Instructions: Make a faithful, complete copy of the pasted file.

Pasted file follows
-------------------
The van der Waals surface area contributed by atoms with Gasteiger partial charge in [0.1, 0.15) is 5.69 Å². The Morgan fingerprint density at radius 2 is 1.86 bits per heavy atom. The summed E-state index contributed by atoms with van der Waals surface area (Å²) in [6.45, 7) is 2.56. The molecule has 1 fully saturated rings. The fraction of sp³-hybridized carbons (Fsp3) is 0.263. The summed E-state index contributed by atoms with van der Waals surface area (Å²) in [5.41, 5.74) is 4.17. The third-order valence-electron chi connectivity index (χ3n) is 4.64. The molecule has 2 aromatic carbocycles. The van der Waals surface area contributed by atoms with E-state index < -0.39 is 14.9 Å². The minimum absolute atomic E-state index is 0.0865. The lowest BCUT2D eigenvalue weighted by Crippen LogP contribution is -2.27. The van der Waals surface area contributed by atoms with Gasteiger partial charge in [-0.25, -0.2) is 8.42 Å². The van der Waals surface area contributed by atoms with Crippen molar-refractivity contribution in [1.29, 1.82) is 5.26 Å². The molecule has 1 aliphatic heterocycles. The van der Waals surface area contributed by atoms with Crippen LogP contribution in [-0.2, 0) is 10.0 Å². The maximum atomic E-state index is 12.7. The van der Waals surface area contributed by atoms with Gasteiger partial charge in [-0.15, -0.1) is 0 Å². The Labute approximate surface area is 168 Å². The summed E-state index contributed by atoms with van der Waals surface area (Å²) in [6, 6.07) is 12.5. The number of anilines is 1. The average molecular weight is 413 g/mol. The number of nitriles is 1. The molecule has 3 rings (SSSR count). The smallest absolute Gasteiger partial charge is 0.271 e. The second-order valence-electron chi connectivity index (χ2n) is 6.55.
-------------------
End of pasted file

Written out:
The van der Waals surface area contributed by atoms with Gasteiger partial charge in [0.1, 0.15) is 5.69 Å². The Morgan fingerprint density at radius 2 is 1.86 bits per heavy atom. The summed E-state index contributed by atoms with van der Waals surface area (Å²) in [6.45, 7) is 2.56. The molecule has 1 fully saturated rings. The fraction of sp³-hybridized carbons (Fsp3) is 0.263. The summed E-state index contributed by atoms with van der Waals surface area (Å²) in [5.41, 5.74) is 4.17. The third-order valence-electron chi connectivity index (χ3n) is 4.64. The molecule has 2 aromatic carbocycles. The van der Waals surface area contributed by atoms with E-state index < -0.39 is 14.9 Å². The minimum absolute atomic E-state index is 0.0865. The lowest BCUT2D eigenvalue weighted by Crippen LogP contribution is -2.27. The van der Waals surface area contributed by atoms with Gasteiger partial charge in [-0.25, -0.2) is 8.42 Å². The van der Waals surface area contributed by atoms with Crippen molar-refractivity contribution in [1.29, 1.82) is 5.26 Å². The molecule has 1 aliphatic heterocycles. The van der Waals surface area contributed by atoms with Crippen LogP contribution in [-0.2, 0) is 10.0 Å². The maximum atomic E-state index is 12.7. The van der Waals surface area contributed by atoms with Gasteiger partial charge in [-0.15, -0.1) is 0 Å². The Labute approximate surface area is 168 Å². The summed E-state index contributed by atoms with van der Waals surface area (Å²) in [6, 6.07) is 12.5. The number of anilines is 1. The average molecular weight is 413 g/mol. The number of nitriles is 1. The molecule has 3 rings (SSSR count). The smallest absolute Gasteiger partial charge is 0.271 e. The second-order valence-electron chi connectivity index (χ2n) is 6.55.